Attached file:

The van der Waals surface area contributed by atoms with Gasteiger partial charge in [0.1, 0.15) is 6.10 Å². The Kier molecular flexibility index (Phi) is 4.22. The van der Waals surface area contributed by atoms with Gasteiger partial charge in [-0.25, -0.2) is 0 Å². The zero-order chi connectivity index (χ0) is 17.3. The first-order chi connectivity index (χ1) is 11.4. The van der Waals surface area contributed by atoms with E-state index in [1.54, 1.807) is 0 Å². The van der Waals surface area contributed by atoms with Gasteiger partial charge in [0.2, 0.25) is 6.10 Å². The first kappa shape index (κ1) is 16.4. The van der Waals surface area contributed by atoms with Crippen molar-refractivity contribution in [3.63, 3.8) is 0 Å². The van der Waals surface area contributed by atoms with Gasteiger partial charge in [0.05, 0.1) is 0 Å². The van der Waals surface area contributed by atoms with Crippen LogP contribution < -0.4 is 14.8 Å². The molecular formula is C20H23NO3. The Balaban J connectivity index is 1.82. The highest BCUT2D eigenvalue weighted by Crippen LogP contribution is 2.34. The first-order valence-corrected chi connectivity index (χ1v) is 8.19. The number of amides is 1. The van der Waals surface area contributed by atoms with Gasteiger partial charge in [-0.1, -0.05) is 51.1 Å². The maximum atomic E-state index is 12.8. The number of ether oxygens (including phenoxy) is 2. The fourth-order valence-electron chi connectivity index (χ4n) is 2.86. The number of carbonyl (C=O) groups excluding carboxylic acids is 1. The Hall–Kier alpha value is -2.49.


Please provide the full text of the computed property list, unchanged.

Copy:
The van der Waals surface area contributed by atoms with Gasteiger partial charge in [0.1, 0.15) is 6.10 Å². The Kier molecular flexibility index (Phi) is 4.22. The van der Waals surface area contributed by atoms with Gasteiger partial charge in [-0.25, -0.2) is 0 Å². The zero-order chi connectivity index (χ0) is 17.3. The first-order chi connectivity index (χ1) is 11.4. The van der Waals surface area contributed by atoms with E-state index in [1.54, 1.807) is 0 Å². The van der Waals surface area contributed by atoms with Gasteiger partial charge in [0.2, 0.25) is 6.10 Å². The first kappa shape index (κ1) is 16.4. The van der Waals surface area contributed by atoms with Crippen molar-refractivity contribution in [3.63, 3.8) is 0 Å². The van der Waals surface area contributed by atoms with Gasteiger partial charge in [0.05, 0.1) is 0 Å². The van der Waals surface area contributed by atoms with Crippen LogP contribution < -0.4 is 14.8 Å². The molecular formula is C20H23NO3. The Balaban J connectivity index is 1.82. The highest BCUT2D eigenvalue weighted by Crippen LogP contribution is 2.34. The first-order valence-corrected chi connectivity index (χ1v) is 8.19. The number of amides is 1. The van der Waals surface area contributed by atoms with Gasteiger partial charge in [-0.1, -0.05) is 51.1 Å². The maximum atomic E-state index is 12.8. The number of ether oxygens (including phenoxy) is 2. The fourth-order valence-electron chi connectivity index (χ4n) is 2.86. The number of carbonyl (C=O) groups excluding carboxylic acids is 1. The Hall–Kier alpha value is -2.49.